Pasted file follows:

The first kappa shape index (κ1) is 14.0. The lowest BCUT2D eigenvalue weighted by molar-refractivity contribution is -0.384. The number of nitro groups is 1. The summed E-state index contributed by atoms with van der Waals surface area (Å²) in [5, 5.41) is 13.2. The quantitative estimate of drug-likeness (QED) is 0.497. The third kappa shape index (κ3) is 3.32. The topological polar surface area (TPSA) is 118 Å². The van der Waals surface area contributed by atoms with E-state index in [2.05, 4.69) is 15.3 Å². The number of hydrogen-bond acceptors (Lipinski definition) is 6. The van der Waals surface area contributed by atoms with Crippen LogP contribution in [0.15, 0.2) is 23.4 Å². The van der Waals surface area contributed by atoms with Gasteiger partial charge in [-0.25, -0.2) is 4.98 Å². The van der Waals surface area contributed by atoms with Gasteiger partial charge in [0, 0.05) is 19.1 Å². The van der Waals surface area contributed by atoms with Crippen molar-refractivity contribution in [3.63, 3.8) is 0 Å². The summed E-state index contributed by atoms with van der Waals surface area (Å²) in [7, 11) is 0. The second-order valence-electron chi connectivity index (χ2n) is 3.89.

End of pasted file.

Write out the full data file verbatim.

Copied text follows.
The first kappa shape index (κ1) is 14.0. The lowest BCUT2D eigenvalue weighted by molar-refractivity contribution is -0.384. The number of nitro groups is 1. The summed E-state index contributed by atoms with van der Waals surface area (Å²) in [5, 5.41) is 13.2. The quantitative estimate of drug-likeness (QED) is 0.497. The third kappa shape index (κ3) is 3.32. The topological polar surface area (TPSA) is 118 Å². The van der Waals surface area contributed by atoms with E-state index in [2.05, 4.69) is 15.3 Å². The number of hydrogen-bond acceptors (Lipinski definition) is 6. The van der Waals surface area contributed by atoms with Crippen LogP contribution in [0.15, 0.2) is 23.4 Å². The van der Waals surface area contributed by atoms with Gasteiger partial charge in [-0.25, -0.2) is 4.98 Å². The van der Waals surface area contributed by atoms with Gasteiger partial charge in [0, 0.05) is 19.1 Å². The van der Waals surface area contributed by atoms with Crippen molar-refractivity contribution in [3.63, 3.8) is 0 Å². The summed E-state index contributed by atoms with van der Waals surface area (Å²) in [7, 11) is 0. The second-order valence-electron chi connectivity index (χ2n) is 3.89.